Barrera-Hamed: The fight that closed the show for “The Prince”

naseem553Back in April of 2001, “Prince,” Naseem Hamed, then sporting a perfect 35-0 record, faced “The Baby Faced Assassin,” Marco Antonio Barrera, then holding a 52-3 pro ledger in one of the biggest featherweight fights in recent history. What took place in the ring proved memorable.

The showdown, at The MGM Grand in Las Vegas, was widely expected to provide another exciting knockout night for “Naz” – instead we saw a would-be great humbled almost to the point of retirement.

Who can forget the way Hamed, by now trained by the great Emanuel Steward, took so long in coming out of his dressing room for battle? A good fifteen or twenty minutes passed before Barrera, who had made his way to the ring with no fuss at all, was joined by the U.K superstar who was attempting to gain similar status in America. On the way to the ring, carried in as he was by a huge, sort of hoop/swing that held him aloft, Hamed was pelted by unimpressed fans, who threw beer over the deeply religious, non-drinking Muslim. The irony was not lost!

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Almost 40-years on: “The Rumble in The Jungle” remains Ali’s finest hour

In some ways, the epic interview/speech the great Muhammad Ali gave immediately after he had shocked the world in regaining his heavyweight crown with an incredible 8th-round KO over an “invincible” George Foreman in October of 1974 was as memorable as his ring performance. Ali, who had been stripped of his crown unfairly in 1967, was now back on top of the world and he would be damned if he didn’t let his emotions out in words moments after he’d regained what was rightfully his!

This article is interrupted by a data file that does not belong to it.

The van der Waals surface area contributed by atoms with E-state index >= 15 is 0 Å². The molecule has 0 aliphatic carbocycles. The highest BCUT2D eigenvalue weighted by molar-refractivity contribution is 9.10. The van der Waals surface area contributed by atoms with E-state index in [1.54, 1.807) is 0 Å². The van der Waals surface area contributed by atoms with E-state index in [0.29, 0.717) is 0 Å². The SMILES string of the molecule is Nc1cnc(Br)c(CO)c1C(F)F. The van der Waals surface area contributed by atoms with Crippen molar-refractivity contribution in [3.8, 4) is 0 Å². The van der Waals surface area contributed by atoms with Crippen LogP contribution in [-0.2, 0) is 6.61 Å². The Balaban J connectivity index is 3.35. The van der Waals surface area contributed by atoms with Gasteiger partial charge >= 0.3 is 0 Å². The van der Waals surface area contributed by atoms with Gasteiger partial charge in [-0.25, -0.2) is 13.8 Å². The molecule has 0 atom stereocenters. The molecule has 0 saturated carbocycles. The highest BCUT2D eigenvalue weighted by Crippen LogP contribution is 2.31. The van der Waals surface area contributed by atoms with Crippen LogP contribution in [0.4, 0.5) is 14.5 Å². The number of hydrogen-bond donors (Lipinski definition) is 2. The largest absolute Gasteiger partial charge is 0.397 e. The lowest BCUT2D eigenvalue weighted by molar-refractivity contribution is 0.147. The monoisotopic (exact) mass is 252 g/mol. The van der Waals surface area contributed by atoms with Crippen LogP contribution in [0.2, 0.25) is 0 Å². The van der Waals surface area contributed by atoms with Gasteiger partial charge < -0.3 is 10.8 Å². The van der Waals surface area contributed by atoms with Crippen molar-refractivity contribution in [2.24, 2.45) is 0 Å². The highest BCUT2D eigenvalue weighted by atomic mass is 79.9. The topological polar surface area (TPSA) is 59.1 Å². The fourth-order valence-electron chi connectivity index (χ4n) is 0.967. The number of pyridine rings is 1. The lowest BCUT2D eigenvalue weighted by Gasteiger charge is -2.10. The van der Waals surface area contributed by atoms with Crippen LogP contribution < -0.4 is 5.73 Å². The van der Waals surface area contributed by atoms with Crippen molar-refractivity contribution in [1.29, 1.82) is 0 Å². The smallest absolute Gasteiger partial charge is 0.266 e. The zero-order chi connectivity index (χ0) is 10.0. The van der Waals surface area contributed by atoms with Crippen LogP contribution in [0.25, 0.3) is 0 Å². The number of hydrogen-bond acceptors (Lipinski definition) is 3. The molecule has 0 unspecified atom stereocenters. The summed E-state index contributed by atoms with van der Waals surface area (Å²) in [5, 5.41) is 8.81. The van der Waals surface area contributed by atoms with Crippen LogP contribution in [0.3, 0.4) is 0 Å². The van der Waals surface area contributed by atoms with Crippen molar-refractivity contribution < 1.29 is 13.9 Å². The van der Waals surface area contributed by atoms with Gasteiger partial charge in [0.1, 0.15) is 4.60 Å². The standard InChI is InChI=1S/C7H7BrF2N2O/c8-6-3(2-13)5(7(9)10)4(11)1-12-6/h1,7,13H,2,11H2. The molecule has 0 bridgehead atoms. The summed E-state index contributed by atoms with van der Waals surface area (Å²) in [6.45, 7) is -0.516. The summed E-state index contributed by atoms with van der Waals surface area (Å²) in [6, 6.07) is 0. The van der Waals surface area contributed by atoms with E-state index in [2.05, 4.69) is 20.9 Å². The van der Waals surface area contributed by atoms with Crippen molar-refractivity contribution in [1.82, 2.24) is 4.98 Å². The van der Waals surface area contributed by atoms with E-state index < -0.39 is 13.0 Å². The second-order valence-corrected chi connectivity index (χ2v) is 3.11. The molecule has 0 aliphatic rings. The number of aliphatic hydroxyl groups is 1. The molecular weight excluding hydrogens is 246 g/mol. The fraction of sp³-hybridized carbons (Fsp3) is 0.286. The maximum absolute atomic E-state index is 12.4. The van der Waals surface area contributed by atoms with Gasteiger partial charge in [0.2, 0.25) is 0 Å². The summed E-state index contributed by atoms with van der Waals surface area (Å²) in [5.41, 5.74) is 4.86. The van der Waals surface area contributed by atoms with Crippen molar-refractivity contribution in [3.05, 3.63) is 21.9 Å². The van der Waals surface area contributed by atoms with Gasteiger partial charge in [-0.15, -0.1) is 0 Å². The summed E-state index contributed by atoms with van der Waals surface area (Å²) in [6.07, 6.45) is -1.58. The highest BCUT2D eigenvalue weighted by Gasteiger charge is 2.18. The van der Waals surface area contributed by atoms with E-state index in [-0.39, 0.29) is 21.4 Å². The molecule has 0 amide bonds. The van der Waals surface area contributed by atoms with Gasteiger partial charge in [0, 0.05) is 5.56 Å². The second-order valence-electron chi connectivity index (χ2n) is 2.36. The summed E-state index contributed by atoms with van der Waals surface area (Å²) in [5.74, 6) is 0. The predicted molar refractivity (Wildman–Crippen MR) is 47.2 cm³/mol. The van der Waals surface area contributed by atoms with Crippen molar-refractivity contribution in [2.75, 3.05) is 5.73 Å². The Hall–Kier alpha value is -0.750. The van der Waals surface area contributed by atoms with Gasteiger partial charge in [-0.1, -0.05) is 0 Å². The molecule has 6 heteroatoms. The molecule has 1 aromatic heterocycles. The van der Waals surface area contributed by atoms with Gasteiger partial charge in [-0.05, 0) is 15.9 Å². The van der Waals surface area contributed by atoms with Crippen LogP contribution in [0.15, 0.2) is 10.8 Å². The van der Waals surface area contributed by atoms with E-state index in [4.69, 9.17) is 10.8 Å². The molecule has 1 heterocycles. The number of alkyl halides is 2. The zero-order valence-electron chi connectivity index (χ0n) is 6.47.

“All of you bow, all of you crawl, all you suckers who write Ring magazine, Boxing Illustrated, never again make me an underdog; until I’m about 50-years-old – then you might get me,” Ali bellowed into the microphone held by the late David Frost. And how he was entitled to say such words.

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Danny Williams: The Warrior who can’t quit – will face Oleg Maskaev in Russia November 4th

maskaev3Two ageing heavyweights who really should be happily enjoying retirement will meet in Russia on November 4th. R-Sport reports how Oleg Maskaev, the former WBC heavyweight champion, will face Britain’s Danny Williams in Krasnodar, Russia. 44-year-old Maskaev, 38-7(28) was to have faced Corey Sanders in a rematch of a 2002 meeting which was won by Sanders via 8th-round TKO, but Sanders was unable to get a visa to travel to Russia. 40-year-old Williams, who has a 44-18(33) record (having lost his last eight outings, half by stoppage) was available and has been brought in at short notice.

Maskaev, known as “The Big O,” launched his latest comeback in December of 2012, and since then he has picked up two wins (a 3rd-round TKO over Owen Beck and, last time out in May of this year, a ten-round UD over Jason Gavern). Williams should certainly have quit at least a couple of years ago (he is unable to get a licence to box in Britain), while Maskaev, also way past his best, appears to have at least something left.

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Carl Froch says he fears no man, talks possibility of facing Gennady Golovkin, Chavez Junior